Brexit Time Runs Short as Both Sides See Crucial Week Ahead

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Officials from both sides of the Brexit divide may still be far apart on key issues, but they seem united on one thing — the coming week is crucial.

Negotiations over a trade agreement have already passed a number of informal deadlines, but the two sides remain locked in talks. With Britain’s Dec. 31 exit from the European Union fast approaching, both the U.K. and the bloc “recognize that time is very short,” Environment Secretary George Eustice told Sky News’ Ridge on Sunday.

“This needs to be a week when things move, when we break through some of these difficult issues, and get a resolution, and at least have some sort of headlines of an agreement,” he said. “Otherwise it gets quite difficult and we do start to run out of time to implement it.”

Still, he noted “you can always squeeze out extra time if you need to if you are nearly there.”

The issues of state aid and fishing remain as sticking point, Eustice said. While both sides can see what a final agreement would look like, Brussels officials insist that reaching one will require the U.K. prime minister to move first, a stance their British counterparts reject.

Read More:Brexit Talks Hit Make-Your-Mind-Up Time as Deadlines Pass (2)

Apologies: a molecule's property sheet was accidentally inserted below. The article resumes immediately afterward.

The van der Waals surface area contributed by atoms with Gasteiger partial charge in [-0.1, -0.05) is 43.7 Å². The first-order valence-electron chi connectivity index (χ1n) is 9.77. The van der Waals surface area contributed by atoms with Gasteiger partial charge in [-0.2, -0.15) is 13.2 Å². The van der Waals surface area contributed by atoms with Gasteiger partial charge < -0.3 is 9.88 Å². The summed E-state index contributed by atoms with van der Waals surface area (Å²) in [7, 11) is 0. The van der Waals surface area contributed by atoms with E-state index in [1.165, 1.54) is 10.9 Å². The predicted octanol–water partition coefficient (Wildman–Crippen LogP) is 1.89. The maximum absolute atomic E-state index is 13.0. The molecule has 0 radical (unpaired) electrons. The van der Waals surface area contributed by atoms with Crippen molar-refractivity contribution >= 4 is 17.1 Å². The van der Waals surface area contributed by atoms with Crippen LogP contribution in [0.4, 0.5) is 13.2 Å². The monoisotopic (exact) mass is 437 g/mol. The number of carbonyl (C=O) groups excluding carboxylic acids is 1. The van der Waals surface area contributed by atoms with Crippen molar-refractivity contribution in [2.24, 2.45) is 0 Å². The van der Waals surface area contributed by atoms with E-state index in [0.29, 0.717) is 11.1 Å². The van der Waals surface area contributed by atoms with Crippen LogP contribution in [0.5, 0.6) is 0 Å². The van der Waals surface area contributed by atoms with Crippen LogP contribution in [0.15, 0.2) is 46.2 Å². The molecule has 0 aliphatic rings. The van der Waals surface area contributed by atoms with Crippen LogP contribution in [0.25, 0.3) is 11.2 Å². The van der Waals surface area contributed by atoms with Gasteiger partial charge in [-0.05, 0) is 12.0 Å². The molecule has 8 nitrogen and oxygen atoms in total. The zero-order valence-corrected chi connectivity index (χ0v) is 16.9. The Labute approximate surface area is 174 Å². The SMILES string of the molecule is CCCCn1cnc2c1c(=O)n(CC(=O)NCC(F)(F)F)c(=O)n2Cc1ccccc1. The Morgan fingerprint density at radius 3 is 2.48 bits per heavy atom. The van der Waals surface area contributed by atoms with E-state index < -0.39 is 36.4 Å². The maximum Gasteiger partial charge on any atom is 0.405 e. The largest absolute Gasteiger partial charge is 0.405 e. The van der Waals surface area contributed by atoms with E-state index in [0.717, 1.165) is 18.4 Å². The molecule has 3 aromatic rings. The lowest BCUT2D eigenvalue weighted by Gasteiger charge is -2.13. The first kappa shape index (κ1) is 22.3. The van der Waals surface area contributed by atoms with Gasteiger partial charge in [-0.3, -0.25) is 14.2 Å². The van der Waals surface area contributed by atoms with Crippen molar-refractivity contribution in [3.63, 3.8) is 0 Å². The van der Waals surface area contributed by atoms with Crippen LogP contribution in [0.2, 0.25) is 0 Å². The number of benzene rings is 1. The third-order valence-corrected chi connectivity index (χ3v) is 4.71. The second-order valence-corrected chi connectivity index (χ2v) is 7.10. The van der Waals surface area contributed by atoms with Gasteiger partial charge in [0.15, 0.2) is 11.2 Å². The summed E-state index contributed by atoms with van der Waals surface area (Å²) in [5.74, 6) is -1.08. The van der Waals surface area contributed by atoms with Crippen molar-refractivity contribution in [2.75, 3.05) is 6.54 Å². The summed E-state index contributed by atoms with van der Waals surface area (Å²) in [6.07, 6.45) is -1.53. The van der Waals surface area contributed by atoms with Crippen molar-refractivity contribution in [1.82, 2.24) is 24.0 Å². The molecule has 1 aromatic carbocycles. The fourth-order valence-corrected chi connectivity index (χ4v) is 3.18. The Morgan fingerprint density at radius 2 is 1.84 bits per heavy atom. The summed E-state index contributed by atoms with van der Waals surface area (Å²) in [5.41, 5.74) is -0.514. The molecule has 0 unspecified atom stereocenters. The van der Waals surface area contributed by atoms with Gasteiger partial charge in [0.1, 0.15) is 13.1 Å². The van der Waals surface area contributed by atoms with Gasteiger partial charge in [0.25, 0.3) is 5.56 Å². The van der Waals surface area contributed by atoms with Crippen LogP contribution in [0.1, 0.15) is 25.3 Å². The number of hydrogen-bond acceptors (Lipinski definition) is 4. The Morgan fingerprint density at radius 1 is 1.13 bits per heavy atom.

Speaking on the same program, Irish Foreign Affairs Minister Simon Coveney said negotiators were running out on time, and “this is move week.”

The two sides have “got to make big progress this week,” he said.

Even so, a deal may not be ratified if the British government reintroduces parts of the internal market bill struck out by the House of Lords, he said.

Peers voted last week to remove the most controversial parts of that bill, which gives ministers the power to unilaterally rewrite parts of the Withdrawal Agreement that Prime Minister Boris Johnson signed with the European Union.

The departure of top Johnson aide Dominic Cummings will have no impact on negotiations, Eustice said.

Eustice said Sunday the government will be putting those measures back, and, in any case, the powers wouldn’t be needed if there was a trade agreement.

Read More:Johnson Presses on With Brexit Law-Break Plan After Lords Defeat

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